Inspired by the movie ‘One Dollar A Day,’ 3rd year International Business Student at Kemmy Business School in UL, Jack O’Connor says that he was struck “to the core” when he began to understand and research the plight of farmers in sub-Saharan Africa. ‘Moya Nua’ takes its name from a combination of the word 'Moyo', meaning life in the Malawian language of Chichewa, and 'Nua', meaning new in Irish Gaelic. Moya Nua is the producer of agricultural seeding planters which utilise simplified agricultural technologies that are both ergonomic and environmentally friendly for small holder farmers - one of the poorest demographics in the world. Jack’s seed planter won the national pitching competition at Enactus Ireland’s national finals and moved to win international fame where he was invited to present the project to UN Deputy Secretary-General Amina Mohammed, MIT Sloan School of Management at Dublin Castle. The need for and innovativeness of this project is evidenced in its success as the winner of the inaugural ‘Peace Through Trade’ competition hosted by The World Trade Centre’s Association Foundation (WTCAF). Jack O’Connor was invited to present onstage at the General Assembly to close to 500 representatives from Member World Trade Centre and their local companies. The Peace through Trade competition aims to identify and inspire the next generation of entrepreneurial leaders in World Trade Centre (WTC) cities. “The selection committee was immediately taken with the submission and we are immensely proud to name Moyo Nua as the first winner of the ‘Peace Through Trade’ competition.” “Through innovation, a steadfast commitment to sustainability, and hard work, the Moya Nua team has created a successful business that is changing the world for the better,” said Rani Dabrai, Director of WTC Dublin. “These bright young minds represent the future of business, one that is global in vision and sustainable in practice, and we congratulate them both on this well-deserved honour.” Having an article published in Forbes for the project was the icing on top for that academic year.
University of Limerick (UL) announced that it will offer 15 new four-year undergraduate scholarships to refugees and asylum seekers beginning in September 2018. This is in addition to 15 one-year Mature Student Access Certificate (MSAC) scholarships, which were first introduced last year for people living in Direct Provision. Furthermore, funding has been committed for an additional cohort in the 2019/2020 academic year, bringing the total number of Sanctuary Scholarships at UL to 60 over the next two years. UL was awarded University of Sanctuary status on World Refugee Day 2017 and announced the introduction of its Sanctuary Scholarships programme.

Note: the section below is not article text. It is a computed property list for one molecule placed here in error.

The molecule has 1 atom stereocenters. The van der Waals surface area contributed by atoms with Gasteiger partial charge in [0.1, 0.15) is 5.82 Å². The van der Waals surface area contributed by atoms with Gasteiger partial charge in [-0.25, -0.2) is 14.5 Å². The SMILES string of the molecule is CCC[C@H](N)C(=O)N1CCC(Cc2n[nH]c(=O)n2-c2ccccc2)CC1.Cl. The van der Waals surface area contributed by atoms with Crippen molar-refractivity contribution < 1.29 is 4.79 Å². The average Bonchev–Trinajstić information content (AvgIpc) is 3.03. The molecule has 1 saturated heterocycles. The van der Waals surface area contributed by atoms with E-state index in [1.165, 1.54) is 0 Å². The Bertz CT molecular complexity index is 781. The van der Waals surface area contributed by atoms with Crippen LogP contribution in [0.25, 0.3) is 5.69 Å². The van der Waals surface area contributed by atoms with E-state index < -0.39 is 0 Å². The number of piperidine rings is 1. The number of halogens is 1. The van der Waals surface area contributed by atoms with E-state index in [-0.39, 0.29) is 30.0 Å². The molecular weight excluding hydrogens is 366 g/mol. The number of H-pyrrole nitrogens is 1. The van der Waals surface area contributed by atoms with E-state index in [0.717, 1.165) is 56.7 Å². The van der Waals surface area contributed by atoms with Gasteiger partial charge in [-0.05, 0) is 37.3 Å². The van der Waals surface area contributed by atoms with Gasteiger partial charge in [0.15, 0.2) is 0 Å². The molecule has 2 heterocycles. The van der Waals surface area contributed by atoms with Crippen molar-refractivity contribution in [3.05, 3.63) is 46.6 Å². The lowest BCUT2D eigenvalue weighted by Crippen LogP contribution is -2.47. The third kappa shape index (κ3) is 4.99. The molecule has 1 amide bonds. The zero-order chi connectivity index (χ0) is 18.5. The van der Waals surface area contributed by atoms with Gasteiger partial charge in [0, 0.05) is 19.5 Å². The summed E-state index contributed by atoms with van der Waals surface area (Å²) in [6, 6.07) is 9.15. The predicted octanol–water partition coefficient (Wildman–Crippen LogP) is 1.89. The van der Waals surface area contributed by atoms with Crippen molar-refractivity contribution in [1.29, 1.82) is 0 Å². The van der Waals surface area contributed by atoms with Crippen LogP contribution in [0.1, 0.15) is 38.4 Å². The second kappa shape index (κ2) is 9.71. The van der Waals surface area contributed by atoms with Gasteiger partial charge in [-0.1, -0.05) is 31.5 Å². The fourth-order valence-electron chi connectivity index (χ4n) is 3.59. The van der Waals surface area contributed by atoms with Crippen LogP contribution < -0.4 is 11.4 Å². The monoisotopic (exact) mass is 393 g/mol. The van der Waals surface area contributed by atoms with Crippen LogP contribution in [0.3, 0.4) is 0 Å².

“UL is immensely proud of its University of Sanctuary status and is committed to continually broadening access to higher education across the entire population. We hope to enable as many students as possible who have the potential to go to university to make it there, in this case by removing insurmountable financial barriers,” said President Kerstin Mey.
“Without a scholarship, many young refugees and those young people seeking asylum and living in Direct Provision would not have the means to pay international fees to attend university in Ireland” said Dr Máiréad Moriarty, Chair of the University of Limerick's Sanctuary steering committee. According to Sikhulekile Ruth Ndlovu, an asylum seeker from Zimbabwe who has been living in Ireland since 2015 and was a Sanctuary Scholar. “I came to Ireland three years ago and I had not attended third-level education at home in Zimbabwe. There were challenges such as personal issues but with determination to better myself, I managed to graduate with a Mature Student Access Certificate (MSAC) with top grades, something I am very proud of.”
UL is a part of HOME_EU which provides a comprehensive understanding on how the Europeans stakeholders perceive, tolerate, and confront inequalities. The global aim of HOME_EU is to contribute towards the advancement of homelessness policies and practice to end homelessness in Europe. The global aim of HOME_EU is to contribute towards the advancement of the homelessness policies and practice to end homelessness in Europe. The HOME_EU project conducted research in Portugal, France, Ireland, Italy, The Netherlands, Poland, Sweden and Spain and compiled data from diverse sources such as: citizens, service users, providers, and policy actors to understand how this phenomenon is viewed and to highlight effective solutions, such as the Housing First approach. The research and comparative analyses that will result from the project will have a transnational effect on national homelessness policies and on organizational strategies to reverse the social inequality associated with long-term homelessness.